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This article said that Bazilio Okello "served as head of state for two days and was replaced by Tito Okello". An anonymous editor claimed that this is false, so I've removed it pending verification. I am quite sure he breifly served as head of state, but that is from memory, I'll see if I can find a reference. / Ezeu 15:13, 30 November 2005 (UTC)
Changed Head of State to de facto Head of State. --Ezeu 05:44, 9 November 2006 (UTC)
Its appropriate to refer to Bazilio Olara Okello as a defacto president, though he uniquely controlled the Military Commission and would so be considered a President/Head of State. The prevailing constitution by then required the President/Head of State to take an official oath to which Bazilio Okello didnot and hence cannot be regarded as Head of state/President for purposes of history.—Preceding unsigned comment added by Mutya8 (talk • contribs) 16:28, 25 May 2007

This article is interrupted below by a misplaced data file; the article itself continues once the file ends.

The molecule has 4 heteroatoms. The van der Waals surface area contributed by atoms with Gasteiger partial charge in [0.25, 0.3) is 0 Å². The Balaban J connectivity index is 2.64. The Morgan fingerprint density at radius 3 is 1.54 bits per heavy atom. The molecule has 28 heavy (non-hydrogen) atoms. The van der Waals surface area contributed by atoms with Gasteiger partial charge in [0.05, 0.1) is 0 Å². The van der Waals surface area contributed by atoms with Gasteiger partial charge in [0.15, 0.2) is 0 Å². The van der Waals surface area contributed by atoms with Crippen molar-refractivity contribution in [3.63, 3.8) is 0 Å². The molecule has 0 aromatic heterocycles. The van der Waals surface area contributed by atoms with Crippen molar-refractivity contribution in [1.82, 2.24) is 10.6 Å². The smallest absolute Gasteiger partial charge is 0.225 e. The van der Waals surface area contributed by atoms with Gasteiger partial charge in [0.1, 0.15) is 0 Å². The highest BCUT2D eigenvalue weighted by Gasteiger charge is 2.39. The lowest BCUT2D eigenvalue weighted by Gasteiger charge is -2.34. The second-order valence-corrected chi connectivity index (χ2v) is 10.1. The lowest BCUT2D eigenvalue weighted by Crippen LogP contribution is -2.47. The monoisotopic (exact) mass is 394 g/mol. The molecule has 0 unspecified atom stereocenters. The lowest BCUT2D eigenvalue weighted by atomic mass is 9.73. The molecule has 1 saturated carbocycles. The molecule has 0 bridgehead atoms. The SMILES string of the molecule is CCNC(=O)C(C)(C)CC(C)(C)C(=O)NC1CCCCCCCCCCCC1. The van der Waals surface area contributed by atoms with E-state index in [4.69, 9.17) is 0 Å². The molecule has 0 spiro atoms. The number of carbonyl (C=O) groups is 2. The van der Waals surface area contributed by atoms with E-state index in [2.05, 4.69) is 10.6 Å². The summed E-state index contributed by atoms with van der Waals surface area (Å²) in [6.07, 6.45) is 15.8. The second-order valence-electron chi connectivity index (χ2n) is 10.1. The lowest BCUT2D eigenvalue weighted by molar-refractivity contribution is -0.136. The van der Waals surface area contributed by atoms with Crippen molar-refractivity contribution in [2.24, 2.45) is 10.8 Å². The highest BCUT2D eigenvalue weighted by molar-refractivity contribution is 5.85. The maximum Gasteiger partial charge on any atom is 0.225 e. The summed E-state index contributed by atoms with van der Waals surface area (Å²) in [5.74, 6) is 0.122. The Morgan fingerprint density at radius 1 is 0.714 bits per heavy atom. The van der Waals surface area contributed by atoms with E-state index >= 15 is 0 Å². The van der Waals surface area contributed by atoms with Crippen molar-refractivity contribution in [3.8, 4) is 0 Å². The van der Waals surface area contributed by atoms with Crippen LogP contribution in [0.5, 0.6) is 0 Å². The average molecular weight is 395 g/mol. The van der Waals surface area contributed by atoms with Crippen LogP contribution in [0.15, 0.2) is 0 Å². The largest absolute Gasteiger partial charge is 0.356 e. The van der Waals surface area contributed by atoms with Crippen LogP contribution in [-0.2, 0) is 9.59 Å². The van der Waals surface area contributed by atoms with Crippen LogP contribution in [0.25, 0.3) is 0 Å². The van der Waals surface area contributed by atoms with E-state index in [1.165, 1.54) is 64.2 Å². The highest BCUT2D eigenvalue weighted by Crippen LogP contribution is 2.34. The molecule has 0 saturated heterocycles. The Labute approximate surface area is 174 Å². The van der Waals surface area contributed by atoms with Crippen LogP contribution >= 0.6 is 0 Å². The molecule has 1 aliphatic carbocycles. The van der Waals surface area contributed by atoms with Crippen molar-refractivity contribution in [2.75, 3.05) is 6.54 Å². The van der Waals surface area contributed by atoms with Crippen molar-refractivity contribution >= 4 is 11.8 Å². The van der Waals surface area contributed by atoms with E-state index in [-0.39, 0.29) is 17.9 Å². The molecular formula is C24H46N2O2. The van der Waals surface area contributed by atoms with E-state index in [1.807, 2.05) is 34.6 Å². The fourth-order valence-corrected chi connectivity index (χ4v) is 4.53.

He was not the president. He was the chairman of the Military Council that ruled the country, and in that capacity the de facto head of state. Armed men who sieze power no not usually care about the "prevailing constitution", if they did, they wouldnt be seizing power in the first place. --Ezeu (talk) 22:41, 22 April 2010 (UTC)